Power Cues is a fascinating guide into the subtle and not so subtle things many people do to mix and confuse their message.

Pick this book up today and start becoming much more aware of the message your body sends and you’ll be much more prepared to be heard.

Success Is Often Mostly About Context

This post and podcast are drawn from Duct Tape Selling: Think Like a Marketer – Sell Like a Superstar on sale globally May 15th.

Marketing Podcast with John Jantsch

Duct Tape Selling

Image credit: Ellen Jantsch

On a cold January morning in 2007, a hidden video camera captured thousands of commuters simply walking past violinist Joshua Bell as he played some of the most complex music ever written, on an extremely valuable Stradivarius violin. Most didn’t seem to notice the difference between Bell’s virtuosity and the skill of an everyday subway musician.

Just days before, and then again after this experiment, Bell performed to sold-out theaters filled with ticket holders willing to pay top dollar and ready to deliver thunderous standing ovations.

In the context of the subway station, ordinary people did not recognize Bell’s genius.

We don’t live in a vacuum. Every idea we have, song we hear, or sales pitch we connect with is filtered through a number of elements, including our mood, the environment, and our unique understanding of the world and our place in it. All of these factors affect the value and importance we place on what we believe in, what we deem worthy of our time, and what we buy.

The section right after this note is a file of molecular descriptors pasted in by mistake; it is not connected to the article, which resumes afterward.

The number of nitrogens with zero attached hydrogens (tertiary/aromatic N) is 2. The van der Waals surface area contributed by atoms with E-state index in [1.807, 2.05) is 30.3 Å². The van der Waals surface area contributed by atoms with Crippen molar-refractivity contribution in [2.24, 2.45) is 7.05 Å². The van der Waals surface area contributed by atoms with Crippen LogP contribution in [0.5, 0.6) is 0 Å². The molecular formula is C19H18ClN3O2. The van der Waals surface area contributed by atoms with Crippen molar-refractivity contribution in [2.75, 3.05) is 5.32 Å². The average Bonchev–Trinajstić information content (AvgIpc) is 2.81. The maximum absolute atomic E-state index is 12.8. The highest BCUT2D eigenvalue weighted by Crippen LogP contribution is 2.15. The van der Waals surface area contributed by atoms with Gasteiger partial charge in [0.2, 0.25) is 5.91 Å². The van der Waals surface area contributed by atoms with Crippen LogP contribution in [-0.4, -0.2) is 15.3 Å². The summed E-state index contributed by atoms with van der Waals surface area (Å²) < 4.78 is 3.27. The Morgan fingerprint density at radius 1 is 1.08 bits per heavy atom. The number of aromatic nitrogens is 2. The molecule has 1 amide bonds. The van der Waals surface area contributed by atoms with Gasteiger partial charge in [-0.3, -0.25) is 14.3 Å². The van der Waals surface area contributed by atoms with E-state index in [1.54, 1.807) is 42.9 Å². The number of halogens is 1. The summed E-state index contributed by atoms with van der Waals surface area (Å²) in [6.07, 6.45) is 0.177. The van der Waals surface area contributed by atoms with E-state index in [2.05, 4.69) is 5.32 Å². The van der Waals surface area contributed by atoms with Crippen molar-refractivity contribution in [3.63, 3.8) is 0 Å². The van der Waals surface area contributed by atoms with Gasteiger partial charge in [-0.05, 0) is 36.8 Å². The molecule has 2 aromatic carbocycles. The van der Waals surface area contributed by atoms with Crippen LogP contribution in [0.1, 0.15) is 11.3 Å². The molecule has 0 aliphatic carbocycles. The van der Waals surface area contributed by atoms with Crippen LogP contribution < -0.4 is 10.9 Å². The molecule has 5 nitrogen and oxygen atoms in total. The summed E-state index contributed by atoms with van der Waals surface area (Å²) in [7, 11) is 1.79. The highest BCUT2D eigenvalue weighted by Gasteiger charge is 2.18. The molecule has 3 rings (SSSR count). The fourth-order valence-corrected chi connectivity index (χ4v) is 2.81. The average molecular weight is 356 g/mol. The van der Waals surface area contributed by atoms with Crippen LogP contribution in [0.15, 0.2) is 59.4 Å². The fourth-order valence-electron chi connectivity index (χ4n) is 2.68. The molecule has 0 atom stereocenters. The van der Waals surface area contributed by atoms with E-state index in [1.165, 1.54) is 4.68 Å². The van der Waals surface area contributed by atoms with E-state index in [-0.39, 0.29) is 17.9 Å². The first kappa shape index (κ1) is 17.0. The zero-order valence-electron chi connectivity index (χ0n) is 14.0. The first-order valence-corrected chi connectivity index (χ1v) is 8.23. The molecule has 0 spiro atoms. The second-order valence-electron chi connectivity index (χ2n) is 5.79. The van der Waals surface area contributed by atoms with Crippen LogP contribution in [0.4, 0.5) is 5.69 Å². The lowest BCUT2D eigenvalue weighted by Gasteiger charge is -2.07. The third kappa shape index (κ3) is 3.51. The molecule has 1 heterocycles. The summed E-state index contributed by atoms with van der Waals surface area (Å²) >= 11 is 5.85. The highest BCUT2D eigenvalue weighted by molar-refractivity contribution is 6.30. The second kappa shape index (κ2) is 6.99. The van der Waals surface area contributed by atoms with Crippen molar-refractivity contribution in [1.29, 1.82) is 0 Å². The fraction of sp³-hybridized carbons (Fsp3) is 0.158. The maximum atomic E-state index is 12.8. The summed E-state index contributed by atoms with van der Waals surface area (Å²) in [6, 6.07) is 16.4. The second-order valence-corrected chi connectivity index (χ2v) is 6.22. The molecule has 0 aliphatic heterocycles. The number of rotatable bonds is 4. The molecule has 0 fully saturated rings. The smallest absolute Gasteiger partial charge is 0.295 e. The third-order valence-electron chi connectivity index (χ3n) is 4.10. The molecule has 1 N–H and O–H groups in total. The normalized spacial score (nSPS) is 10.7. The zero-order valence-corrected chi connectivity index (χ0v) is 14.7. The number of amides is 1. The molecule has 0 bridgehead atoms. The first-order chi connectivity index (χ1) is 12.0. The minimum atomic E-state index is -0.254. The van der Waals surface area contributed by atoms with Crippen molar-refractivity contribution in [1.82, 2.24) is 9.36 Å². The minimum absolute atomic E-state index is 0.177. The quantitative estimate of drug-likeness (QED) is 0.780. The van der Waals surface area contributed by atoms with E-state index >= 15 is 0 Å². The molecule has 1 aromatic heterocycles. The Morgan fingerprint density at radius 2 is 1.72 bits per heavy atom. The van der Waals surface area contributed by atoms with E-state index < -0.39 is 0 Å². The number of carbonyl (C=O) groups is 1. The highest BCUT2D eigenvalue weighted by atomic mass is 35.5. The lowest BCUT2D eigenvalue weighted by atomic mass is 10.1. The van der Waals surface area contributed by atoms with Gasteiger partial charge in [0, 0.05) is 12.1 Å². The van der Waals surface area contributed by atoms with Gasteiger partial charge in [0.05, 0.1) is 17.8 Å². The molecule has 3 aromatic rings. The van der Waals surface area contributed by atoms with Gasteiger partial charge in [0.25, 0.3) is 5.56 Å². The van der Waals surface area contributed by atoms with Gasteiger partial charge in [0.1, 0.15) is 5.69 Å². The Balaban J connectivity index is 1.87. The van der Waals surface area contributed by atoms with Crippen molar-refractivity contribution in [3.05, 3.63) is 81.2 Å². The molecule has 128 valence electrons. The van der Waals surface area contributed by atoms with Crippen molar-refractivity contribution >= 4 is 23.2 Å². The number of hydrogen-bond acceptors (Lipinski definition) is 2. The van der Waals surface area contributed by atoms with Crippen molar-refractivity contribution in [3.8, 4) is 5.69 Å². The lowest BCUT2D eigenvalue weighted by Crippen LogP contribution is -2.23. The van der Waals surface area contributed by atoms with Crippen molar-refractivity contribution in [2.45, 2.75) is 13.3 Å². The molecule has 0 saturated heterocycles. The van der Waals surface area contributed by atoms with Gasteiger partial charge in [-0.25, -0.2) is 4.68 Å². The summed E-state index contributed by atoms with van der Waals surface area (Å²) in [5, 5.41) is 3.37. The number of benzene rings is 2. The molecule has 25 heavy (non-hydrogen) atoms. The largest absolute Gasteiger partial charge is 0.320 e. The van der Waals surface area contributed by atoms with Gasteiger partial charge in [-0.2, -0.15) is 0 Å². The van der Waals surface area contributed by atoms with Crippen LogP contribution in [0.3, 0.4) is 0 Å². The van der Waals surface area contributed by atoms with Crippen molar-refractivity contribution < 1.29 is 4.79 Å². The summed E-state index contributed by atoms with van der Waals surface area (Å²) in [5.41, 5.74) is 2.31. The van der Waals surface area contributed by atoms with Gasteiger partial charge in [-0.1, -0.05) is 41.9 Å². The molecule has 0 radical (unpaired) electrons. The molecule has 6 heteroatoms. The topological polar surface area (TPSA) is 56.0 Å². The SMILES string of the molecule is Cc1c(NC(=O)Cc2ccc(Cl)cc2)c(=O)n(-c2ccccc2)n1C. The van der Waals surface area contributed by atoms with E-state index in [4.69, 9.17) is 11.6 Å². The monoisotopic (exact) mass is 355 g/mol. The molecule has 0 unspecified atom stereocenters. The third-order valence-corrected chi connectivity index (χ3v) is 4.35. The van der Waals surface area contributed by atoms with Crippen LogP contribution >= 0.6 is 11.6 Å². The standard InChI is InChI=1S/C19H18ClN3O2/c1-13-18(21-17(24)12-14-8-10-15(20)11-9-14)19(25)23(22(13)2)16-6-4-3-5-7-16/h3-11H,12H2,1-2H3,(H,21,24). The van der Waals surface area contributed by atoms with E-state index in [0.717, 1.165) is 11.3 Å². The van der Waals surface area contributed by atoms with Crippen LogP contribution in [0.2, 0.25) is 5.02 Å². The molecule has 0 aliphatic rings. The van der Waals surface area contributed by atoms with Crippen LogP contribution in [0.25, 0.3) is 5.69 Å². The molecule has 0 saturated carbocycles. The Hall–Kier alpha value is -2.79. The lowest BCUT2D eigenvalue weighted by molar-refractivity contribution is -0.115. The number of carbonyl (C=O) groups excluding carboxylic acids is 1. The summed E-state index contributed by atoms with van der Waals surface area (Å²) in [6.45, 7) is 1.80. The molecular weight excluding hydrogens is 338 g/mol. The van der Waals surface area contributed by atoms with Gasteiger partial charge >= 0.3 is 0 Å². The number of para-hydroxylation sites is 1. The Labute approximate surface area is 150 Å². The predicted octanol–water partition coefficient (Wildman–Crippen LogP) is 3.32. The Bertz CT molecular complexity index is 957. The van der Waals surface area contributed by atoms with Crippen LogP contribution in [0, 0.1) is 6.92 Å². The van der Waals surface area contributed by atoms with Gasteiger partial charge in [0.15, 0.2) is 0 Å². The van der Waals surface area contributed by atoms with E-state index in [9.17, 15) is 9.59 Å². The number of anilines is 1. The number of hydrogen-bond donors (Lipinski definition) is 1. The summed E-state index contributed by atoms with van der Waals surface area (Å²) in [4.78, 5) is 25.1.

In the same vein, while sales people’s mastery, skill, or point of view may be important and well thought-out, the context in which their ideas, introductions, and pitches are delivered is equally—or sometimes more— important.

In many ways Duct Tape Selling is about changing the context of how you, as a salesperson, are received and perceived.

So let me ask you this: Are you ready to hone your virtuosity as a sales- person and put it on display in the places where people willingly pay a premium to engage such work or are you content to hang around in the subway hoping for the scraps of interested passersby?

Change Your Context, Change Your Results

In Duct Tape Selling I show you, first, how to reframe your own mindset about what it means to sell in the world today. From there, we look at how to vastly alter the way prospects, customers, and competitors view your professional brand. To accomplish this, you need to think of yourself as a guide in the customer’s buying process rather than an information source, re- search data point, transaction catalyst, or whatever other trendy term people have assigned to the act of selling.

Duct Tape Selling shows you how to change the context of selling by teaching you how to:

  • Ask what you can give your clients instead of asking what they can give you
  • Form and lead an industry group instead of mindlessly joining every one you find
  • Make education-rich sales pitches to rooms packed with engaged potential clients instead of cold-calling prospects